Health hazard evaluation report: HETA-88-085, National Football League players mortality study.
Baron S; Rinsky R
Cincinnati, OH: U.S. Department of Health and Human Services, Public Health Service, Centers for Disease Control and Prevention, National Institute for Occupational Safety and Health, HETA 88-085, 1994 Jan; :1-13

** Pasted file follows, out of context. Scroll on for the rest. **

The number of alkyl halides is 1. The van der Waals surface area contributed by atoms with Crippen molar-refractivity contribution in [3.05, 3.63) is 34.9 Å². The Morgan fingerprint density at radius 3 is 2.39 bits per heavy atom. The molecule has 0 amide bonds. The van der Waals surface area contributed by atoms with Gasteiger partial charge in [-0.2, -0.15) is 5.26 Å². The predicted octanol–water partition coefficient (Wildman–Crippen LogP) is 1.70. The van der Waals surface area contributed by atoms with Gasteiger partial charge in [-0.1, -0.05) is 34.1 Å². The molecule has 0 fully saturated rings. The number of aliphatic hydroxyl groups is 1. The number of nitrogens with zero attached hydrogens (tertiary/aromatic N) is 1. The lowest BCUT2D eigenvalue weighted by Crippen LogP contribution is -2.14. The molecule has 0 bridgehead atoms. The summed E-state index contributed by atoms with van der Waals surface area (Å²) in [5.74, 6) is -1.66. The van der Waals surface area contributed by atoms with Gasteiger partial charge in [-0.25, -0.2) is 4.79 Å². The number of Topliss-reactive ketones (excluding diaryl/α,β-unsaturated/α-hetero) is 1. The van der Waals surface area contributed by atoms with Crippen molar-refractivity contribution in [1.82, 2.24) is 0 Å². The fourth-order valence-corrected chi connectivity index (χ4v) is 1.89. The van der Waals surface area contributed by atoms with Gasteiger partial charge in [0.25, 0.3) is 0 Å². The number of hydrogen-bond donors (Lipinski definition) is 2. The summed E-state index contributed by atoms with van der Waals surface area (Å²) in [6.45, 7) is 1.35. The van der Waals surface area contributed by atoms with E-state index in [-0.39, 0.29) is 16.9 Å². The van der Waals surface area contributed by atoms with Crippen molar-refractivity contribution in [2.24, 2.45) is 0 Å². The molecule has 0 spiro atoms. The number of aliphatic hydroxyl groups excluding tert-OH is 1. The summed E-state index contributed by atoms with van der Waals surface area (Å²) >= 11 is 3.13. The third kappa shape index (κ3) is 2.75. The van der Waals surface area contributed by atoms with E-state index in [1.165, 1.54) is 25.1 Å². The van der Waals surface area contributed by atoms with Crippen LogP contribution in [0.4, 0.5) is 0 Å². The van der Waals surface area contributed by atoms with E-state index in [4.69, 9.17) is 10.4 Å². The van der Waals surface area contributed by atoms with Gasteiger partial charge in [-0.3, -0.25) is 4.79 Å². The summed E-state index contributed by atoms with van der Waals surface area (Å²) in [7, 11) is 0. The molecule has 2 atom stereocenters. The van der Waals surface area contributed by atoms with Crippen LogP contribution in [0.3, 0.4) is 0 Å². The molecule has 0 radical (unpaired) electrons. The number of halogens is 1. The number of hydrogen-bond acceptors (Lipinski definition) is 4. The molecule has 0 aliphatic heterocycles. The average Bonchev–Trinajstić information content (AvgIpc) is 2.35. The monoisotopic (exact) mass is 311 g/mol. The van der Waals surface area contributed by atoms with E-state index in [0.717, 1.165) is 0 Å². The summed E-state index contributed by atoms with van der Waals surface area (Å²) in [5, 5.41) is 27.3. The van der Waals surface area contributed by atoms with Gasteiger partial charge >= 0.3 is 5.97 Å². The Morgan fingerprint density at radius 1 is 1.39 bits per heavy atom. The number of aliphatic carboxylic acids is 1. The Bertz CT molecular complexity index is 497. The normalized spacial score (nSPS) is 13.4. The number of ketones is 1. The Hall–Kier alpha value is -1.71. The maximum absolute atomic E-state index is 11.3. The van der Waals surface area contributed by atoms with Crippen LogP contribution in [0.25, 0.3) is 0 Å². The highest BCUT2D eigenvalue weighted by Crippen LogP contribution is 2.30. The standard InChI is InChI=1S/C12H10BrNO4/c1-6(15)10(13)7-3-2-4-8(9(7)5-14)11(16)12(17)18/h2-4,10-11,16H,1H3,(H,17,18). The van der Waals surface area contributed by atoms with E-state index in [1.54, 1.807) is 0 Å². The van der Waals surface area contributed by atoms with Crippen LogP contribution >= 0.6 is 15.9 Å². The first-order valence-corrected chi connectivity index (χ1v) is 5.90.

This study found that overall, professional football players had a 46 percent lower overall mortality rate than the general United States male population with a similar age and race distribution. However, those who played on the offensive and defensive line had a 50 percent greater risk of cardiovascular disease than the general population. When compared to other football players, the linemen had a 3.7 times greater risk of cardiovascular disease. Those in the largest Body Mass Index (BMI) category (32 or greater) had a 6 times greater risk than those players who were in the lowest BMI category. An association with position and BMI was found both for ischemic and non-ischemic causes of cardiovascular deaths. It is not possible from this analysis to determine specifically what it is about the linemen, besides BMI, that contributes to this increased risk. Although other research studies have found an association between cardiovascular disease and BMI (obesity), elevated BMI generally has not been as strong a risk factor as found in this study. This suggests to us that other factors, which we were not able to measure, could be contributing to the increased risk of cardiovascular disease among linemen. Some of the specific risk factors for cardiovascular disease which are associated with obesity include high blood pressure, decreased HDL cholesterol, and decreased glucose tolerance (diabetes). It has been suggested that anabolic steroid use might be a risk factor for cardiovascular disease, but no information was available to us regarding their use by specific individuals or groups of players. We did not have information on many of the established risk factors for cardiovascular disease including smoking history, blood pressure, and cholesterol levels. The respiratory disease rates, however, do not suggest that smoking in this population is any more prevalent than in the comparison U. S. population. Additionally, our information on BMI was limited to reported heights and weights during the last season played since we did not have information on changes in weight after the men left professional football. Despite these limitations, this study shows that certain groups of football players are at an elevated risk for cardiovascular disease, and should be encouraged to have regular medical check-ups. Appropriate control of cholesterol, blood pressure, and weight have been shown to effectively prevent cardiovascular deaths. This study provides additional evidence for the importance of obesity as a risk factor for heath disease, even among a group of professional athletes. Finally we would suggest that there be continued surveillance of this population. Further follow-up of mortality in approximately five years would be useful in resolving some issues, such as whether the observed increase in Hodgkin's disease and ALS occurred by chance.
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